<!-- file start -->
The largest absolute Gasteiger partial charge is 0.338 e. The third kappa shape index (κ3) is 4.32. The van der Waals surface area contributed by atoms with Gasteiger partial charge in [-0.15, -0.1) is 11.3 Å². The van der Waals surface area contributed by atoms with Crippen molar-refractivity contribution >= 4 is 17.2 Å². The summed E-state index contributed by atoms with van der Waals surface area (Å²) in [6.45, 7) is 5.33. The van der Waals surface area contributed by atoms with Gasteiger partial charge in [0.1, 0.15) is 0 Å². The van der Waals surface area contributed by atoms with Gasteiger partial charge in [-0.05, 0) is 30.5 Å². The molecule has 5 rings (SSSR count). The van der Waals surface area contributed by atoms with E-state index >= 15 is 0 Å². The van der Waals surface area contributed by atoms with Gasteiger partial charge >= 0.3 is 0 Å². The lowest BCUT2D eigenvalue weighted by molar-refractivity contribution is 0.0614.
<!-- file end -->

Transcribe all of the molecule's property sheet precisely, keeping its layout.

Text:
The largest absolute Gasteiger partial charge is 0.338 e. The third kappa shape index (κ3) is 4.32. The van der Waals surface area contributed by atoms with Gasteiger partial charge in [-0.15, -0.1) is 11.3 Å². The van der Waals surface area contributed by atoms with Crippen molar-refractivity contribution >= 4 is 17.2 Å². The summed E-state index contributed by atoms with van der Waals surface area (Å²) in [6.45, 7) is 5.33. The van der Waals surface area contributed by atoms with Gasteiger partial charge in [0.1, 0.15) is 0 Å². The van der Waals surface area contributed by atoms with Gasteiger partial charge in [-0.05, 0) is 30.5 Å². The molecule has 5 rings (SSSR count). The van der Waals surface area contributed by atoms with E-state index >= 15 is 0 Å². The van der Waals surface area contributed by atoms with Gasteiger partial charge >= 0.3 is 0 Å². The lowest BCUT2D eigenvalue weighted by molar-refractivity contribution is 0.0614.